Unfortunately I was too weak to ascend the stairs the day we visited the Batu Caves. If you haven't such a problem this is something worth seeing, so climb those 272 steps and check it out. I did see some children crying while leaving the caves. It seems they felt scared of something about the caves, so if you travel with small children keep this in mind.

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    Batu Cave and the 273 steps

    by HebaM Written Aug 20, 2012

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    It's a great experience! very educational and cultural. I got to learn about Hinduism! the only bad side the 273 steps that you'll need to climb to go up to the cave but once you are there the view is awesome !
    bring water and wear comfy shoes.
    The souvenir shops over there are overpriced and there's no way you can barging.
    Admission to Batu Cave is free which is great

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  • Nice experince .......

    by Sharondow Written Jul 1, 2012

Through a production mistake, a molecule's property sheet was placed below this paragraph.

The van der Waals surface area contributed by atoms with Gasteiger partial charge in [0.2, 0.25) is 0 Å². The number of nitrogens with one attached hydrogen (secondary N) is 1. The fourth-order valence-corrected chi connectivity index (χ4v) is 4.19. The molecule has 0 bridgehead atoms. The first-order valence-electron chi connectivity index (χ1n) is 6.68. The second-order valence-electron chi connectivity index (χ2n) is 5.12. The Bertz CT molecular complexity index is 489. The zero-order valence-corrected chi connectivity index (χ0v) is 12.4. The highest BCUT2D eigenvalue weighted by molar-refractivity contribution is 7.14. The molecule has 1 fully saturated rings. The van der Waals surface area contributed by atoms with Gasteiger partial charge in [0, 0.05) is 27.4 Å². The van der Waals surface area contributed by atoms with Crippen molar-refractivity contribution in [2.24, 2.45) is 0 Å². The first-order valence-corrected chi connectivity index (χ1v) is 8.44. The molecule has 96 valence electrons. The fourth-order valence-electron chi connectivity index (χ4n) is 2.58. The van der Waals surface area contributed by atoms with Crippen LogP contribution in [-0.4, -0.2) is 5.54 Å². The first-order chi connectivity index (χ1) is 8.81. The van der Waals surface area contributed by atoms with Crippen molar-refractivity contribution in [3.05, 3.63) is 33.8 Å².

The Batu caves sure are impressing. It is not something for those who have trouble walking - going up 276 stairs in the heat of Kuala Lumpur requires some sort of mobility. The caves itself are rather dark, the colorful hindu statues are marvellous to look at. The Cave villa can be booked and offers even more of the technicolor temple-statues, also a reptiles park which we found apalling, as some of the animals are most certainly not kept in a species-appropiate way. Still makes me want to cry thinking about that poor giant turtle who tried her hardest to get out of a plastic bassin that was merely a little bigger than herself. The indian dance is also not too thrilling. Therefore we only give and "average" review. Except for the colorful hindu figures, the Villa does not have much to offer - but the caves itself are pretty amazing. Just stay away from the monkeys - they bite when annoyed and they steal food.